For a long time I thought I knew the history of Canada. I thought I knew who did what, why they did it, and the background of where we are now. When I’m being self-reflective and thoughtful I know that thinking I fully understand something and I have nothing left to learn is an uninspired, unhelpful, and frankly dangerous place to be, but I’d been doing it for so long that I didn’t notice I was doing it.
What I Learned From The Amulet
I’m an editor. One of my jobs is to check the accuracy and realism of the stories I’m working on. I think about point of view and consistency, and the shaping of narrative. When I began to work on Norma’s manuscript of The Amulet with Marnie, I realized very quickly that what I thought I knew about Canadian history was full of holes. I fancied myself to be a generous and open-minded human but I had never once thought about who was telling the stories about Canada that I accepted to be full truth.
Norma was writing a novel. She didn’t pretend to be giving a complete account of Canadian history. She was telling a story and she added into it the stories she had heard from people who knew more than she did, more than most of us do if we’re honest.
Reading The Amulet wasn’t a full education for me, it would be unreasonable to expect it to be, but it was a glimpse, a hint, a nudge and it was enough to get me started reading more, listening more, asking myself questions, and hunting down answers from more than just the “traditional” sources. It started me doing the work to educate myself about the history of my country and fill the gaps in my knowledge.
History is a Story
History is a story. We talk a lot about stories on this blog. We’ve spent a lot of time talking about point of view and how we can use it to demonstrate character and further the plot of our stories. What happens if we take that way of looking at stories and use it on the story of history?
Some things to think about:
- When you think about the story of Canada what point of view do you think about it from? Why?
- How would the story of Canada be different if it was told from an Indigenous perspective without any of the assumptions of European culture?
- In the story of Canada as you know it which characters did you learn about? What did you learn about the kinds of people they were and what was important to them?
- In the story of Canada what kinds of goals, actions, and behaviours are seen as “good” and “bad”? What does this tell us about the overarching ideas of what is right and wrong according to the author of this story?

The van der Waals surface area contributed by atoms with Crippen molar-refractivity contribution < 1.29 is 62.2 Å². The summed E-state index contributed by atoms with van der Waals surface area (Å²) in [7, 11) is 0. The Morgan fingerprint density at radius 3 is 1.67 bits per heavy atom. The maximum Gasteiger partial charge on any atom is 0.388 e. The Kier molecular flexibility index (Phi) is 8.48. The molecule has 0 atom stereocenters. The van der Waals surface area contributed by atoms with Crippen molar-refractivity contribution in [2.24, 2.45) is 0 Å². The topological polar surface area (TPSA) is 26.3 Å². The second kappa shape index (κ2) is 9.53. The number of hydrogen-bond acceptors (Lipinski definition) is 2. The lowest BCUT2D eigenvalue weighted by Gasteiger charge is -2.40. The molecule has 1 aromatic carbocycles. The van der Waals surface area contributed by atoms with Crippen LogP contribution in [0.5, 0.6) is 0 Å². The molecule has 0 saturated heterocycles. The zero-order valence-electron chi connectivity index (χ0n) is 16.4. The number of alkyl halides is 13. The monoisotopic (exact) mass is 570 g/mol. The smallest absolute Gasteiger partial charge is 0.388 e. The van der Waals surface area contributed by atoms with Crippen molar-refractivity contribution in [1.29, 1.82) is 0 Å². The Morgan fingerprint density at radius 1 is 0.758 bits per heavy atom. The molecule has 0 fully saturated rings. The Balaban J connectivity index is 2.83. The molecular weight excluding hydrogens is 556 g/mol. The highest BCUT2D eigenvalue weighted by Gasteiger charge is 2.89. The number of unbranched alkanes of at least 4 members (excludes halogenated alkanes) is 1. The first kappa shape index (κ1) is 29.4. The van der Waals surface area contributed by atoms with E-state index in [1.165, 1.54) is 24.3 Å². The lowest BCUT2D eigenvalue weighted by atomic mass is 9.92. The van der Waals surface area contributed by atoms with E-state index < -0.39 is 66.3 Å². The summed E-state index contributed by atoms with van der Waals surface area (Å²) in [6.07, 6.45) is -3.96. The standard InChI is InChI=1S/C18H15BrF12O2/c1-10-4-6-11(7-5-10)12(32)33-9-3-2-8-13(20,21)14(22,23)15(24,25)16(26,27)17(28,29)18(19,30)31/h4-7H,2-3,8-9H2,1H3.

- How does all this align with what you what you believe to be right and fair?
Learning Never Ends
It’s important to acknowledge that we don’t know everything. That what we think we know might be incomplete, flawed, or just plain wrong. But here’s the thing, continuously learning takes conscious effort. It’s so easy to fall into that comfortable place of thinking we understand something and letting it slip into the back of our minds, especially after we’ve made an effort to learn something new. Undoing and rebuilding a lifetime of learning takes a lifetime. We’ll never be done and if we think we are then we’re lying to ourselves.
Have you spent some time examining what you think you know about history, government, and Indigenous Peoples? What did you discover? How are you pushing past what you think you know?
If you’re interesting in learning more about the history of Canada’s Indigenous Peoples check out this free course from the University of Alberta: https://www.ualberta.ca/admissions-programs/online-courses/indigenous-canada/index.html
Indigenous Canada is a Massive Open Online Course (MOOC) that explores Indigenous histories and contemporary issues in Canada. From an Indigenous perspective, this course explores key issues facing Indigenous peoples today from a historical and critical perspective highlighting national and local Indigenous-settler relations.
I’m learning with you,
Laurie MacNevin, HF Associate Editor
Laurie is an editor, writer, and researcher. Her deep love of stories led to an Honours degree and a Master’s degree in English Language and Literature from the University of Windsor. Originally from Southern Ontario, Laurie has lived in Manitoba for more than ten years, exploring the stories, landscape, plants, and people of some of the most remote parts of the province including three years in Churchill and two years in God’s Lake Narrows First Nation. Laurie and her family now live on an acreage outside of Carberry.
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